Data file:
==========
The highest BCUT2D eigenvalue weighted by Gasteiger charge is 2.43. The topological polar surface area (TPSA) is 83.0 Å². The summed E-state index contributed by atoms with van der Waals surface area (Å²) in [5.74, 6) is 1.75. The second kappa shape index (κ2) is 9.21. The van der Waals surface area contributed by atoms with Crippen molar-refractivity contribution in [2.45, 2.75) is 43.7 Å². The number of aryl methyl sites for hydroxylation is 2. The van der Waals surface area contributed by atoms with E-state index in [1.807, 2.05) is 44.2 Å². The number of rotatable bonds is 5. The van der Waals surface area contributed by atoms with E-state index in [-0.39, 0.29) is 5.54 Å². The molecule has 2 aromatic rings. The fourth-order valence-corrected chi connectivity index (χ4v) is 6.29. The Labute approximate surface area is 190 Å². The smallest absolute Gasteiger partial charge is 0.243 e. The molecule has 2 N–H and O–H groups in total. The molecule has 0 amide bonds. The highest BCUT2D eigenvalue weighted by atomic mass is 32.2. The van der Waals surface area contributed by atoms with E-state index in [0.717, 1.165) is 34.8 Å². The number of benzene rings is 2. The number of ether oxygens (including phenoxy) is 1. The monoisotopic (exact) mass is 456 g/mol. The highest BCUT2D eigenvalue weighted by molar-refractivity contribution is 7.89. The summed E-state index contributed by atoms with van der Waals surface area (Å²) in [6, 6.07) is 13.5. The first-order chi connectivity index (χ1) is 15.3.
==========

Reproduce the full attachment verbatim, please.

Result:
The highest BCUT2D eigenvalue weighted by Gasteiger charge is 2.43. The topological polar surface area (TPSA) is 83.0 Å². The summed E-state index contributed by atoms with van der Waals surface area (Å²) in [5.74, 6) is 1.75. The second kappa shape index (κ2) is 9.21. The van der Waals surface area contributed by atoms with Crippen molar-refractivity contribution in [2.45, 2.75) is 43.7 Å². The number of aryl methyl sites for hydroxylation is 2. The van der Waals surface area contributed by atoms with E-state index in [1.807, 2.05) is 44.2 Å². The number of rotatable bonds is 5. The van der Waals surface area contributed by atoms with E-state index in [-0.39, 0.29) is 5.54 Å². The molecule has 2 aromatic rings. The fourth-order valence-corrected chi connectivity index (χ4v) is 6.29. The Labute approximate surface area is 190 Å². The smallest absolute Gasteiger partial charge is 0.243 e. The molecule has 2 N–H and O–H groups in total. The molecule has 0 amide bonds. The highest BCUT2D eigenvalue weighted by atomic mass is 32.2. The van der Waals surface area contributed by atoms with E-state index in [0.717, 1.165) is 34.8 Å². The number of benzene rings is 2. The number of ether oxygens (including phenoxy) is 1. The monoisotopic (exact) mass is 456 g/mol. The highest BCUT2D eigenvalue weighted by molar-refractivity contribution is 7.89. The summed E-state index contributed by atoms with van der Waals surface area (Å²) in [6, 6.07) is 13.5. The first-order chi connectivity index (χ1) is 15.3.